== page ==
requirement of 33%. Among the 12 BJD MPs in Lok Sabha, 5 are women (41.6%). In the state legislative assembly out of 16 women representatives, 14 belong to the Biju Janata Dal (BJD). 12% of BJD MLAs are women. The state government revised the 33% reservation to 50% for women in the local government body i.e. Panchayati Raj Institutions way back in 2011. Quite clearly such healthy representation of women at different levels of Parliamentary democracy has given a major voice to women in bolstering social sector initiatives like healthcare, drinking water, and education. 

To alleviate maternal and infant under-nutrition, the government of Odisha has launched a scheme for pregnant and lactating mothers called Mamata, which is a conditional cash transfer Maternity benefit scheme. This will help in providing partial wage compensation for pregnant and nursing mothers so that they are able to rest adequately during pregnancy and delivery. In a survey by the renowned economist Jean Dreze and Ritika Khera (2019), they note: “In earlier surveys, we had also noted how Odisha, a low-income state often clubbed with the so-called BIMARU states (undivided Bihar, Madhya Pradesh, Rajasthan and Uttar Pradesh) not so long ago, was making steady progress in matters of food security, child nutrition, and public health. This time, once again, we saw important signs of hope in Odisha. “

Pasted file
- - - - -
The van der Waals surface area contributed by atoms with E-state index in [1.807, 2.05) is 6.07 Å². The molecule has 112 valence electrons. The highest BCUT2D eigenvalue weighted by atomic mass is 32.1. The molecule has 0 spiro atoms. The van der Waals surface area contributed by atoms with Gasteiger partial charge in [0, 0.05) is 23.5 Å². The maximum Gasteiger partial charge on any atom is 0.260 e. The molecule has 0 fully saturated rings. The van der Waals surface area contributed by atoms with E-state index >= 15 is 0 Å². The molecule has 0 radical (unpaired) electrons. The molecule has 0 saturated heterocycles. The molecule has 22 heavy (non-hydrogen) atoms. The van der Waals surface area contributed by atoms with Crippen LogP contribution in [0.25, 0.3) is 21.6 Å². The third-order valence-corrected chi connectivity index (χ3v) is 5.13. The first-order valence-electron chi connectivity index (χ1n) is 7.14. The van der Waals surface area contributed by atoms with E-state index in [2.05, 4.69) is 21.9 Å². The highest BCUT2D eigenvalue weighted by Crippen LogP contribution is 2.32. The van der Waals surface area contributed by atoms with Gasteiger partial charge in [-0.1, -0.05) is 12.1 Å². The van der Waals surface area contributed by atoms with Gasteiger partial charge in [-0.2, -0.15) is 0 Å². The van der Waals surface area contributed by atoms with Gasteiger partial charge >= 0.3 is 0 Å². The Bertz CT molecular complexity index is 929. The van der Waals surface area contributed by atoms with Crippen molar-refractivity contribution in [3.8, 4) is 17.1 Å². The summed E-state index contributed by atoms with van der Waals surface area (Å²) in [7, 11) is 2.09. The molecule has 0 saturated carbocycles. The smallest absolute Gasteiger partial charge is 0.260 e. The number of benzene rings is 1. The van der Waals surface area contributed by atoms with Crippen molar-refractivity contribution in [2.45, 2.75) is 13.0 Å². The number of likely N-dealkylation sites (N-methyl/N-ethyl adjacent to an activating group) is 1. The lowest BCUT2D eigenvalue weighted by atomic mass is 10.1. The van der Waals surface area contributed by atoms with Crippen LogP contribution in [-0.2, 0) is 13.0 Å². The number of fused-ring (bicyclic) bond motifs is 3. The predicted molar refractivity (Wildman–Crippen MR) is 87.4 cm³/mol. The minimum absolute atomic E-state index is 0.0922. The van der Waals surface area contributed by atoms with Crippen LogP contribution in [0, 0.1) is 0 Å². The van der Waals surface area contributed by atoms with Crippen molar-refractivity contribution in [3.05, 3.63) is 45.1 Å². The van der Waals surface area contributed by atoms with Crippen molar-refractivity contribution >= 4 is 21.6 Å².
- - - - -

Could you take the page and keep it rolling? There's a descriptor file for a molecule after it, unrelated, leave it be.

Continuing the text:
The Mission Shakti program, launched by the Chief Minister of Odisha on 8th March 2001, is the flagship program under which these groups started functioning with the aim of poverty alleviation and women empowerment. Till now it has empowered around 70 lakh women across the state. It has a total financial implication of Rs. 20989 Crore, of which the center’s share is 75% and the state contribution is 25%. It focuses on Women Self Help Groups (WSHGs). These women SHGs are engaged in a wide range of activities such as the production and packaging of pickles, spices, badi, papad; manufacturing LED bulbs, appliances, utensils, etc. The government of Odisha linked these SHGs with other development & welfare programs for fruitful implementation.